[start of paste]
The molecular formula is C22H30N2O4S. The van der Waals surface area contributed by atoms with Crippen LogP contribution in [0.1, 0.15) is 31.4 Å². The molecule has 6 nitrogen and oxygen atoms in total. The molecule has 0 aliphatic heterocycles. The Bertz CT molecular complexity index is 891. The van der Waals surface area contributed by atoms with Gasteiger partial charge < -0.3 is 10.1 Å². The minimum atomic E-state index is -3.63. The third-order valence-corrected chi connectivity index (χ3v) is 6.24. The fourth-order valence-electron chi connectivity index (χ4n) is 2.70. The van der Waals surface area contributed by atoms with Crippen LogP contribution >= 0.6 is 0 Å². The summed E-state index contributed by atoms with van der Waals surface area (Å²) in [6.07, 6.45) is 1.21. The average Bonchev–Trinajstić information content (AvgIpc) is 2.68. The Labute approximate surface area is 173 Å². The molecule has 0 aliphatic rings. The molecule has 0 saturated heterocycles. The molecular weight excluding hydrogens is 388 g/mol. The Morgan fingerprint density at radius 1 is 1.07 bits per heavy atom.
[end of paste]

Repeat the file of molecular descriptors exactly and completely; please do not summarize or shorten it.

The molecular formula is C22H30N2O4S. The van der Waals surface area contributed by atoms with Crippen LogP contribution in [0.1, 0.15) is 31.4 Å². The molecule has 6 nitrogen and oxygen atoms in total. The molecule has 0 aliphatic heterocycles. The Bertz CT molecular complexity index is 891. The van der Waals surface area contributed by atoms with Gasteiger partial charge < -0.3 is 10.1 Å². The minimum atomic E-state index is -3.63. The third-order valence-corrected chi connectivity index (χ3v) is 6.24. The fourth-order valence-electron chi connectivity index (χ4n) is 2.70. The van der Waals surface area contributed by atoms with Crippen LogP contribution >= 0.6 is 0 Å². The summed E-state index contributed by atoms with van der Waals surface area (Å²) in [6.07, 6.45) is 1.21. The average Bonchev–Trinajstić information content (AvgIpc) is 2.68. The Labute approximate surface area is 173 Å². The molecule has 0 aliphatic rings. The molecule has 0 saturated heterocycles. The molecular weight excluding hydrogens is 388 g/mol. The Morgan fingerprint density at radius 1 is 1.07 bits per heavy atom.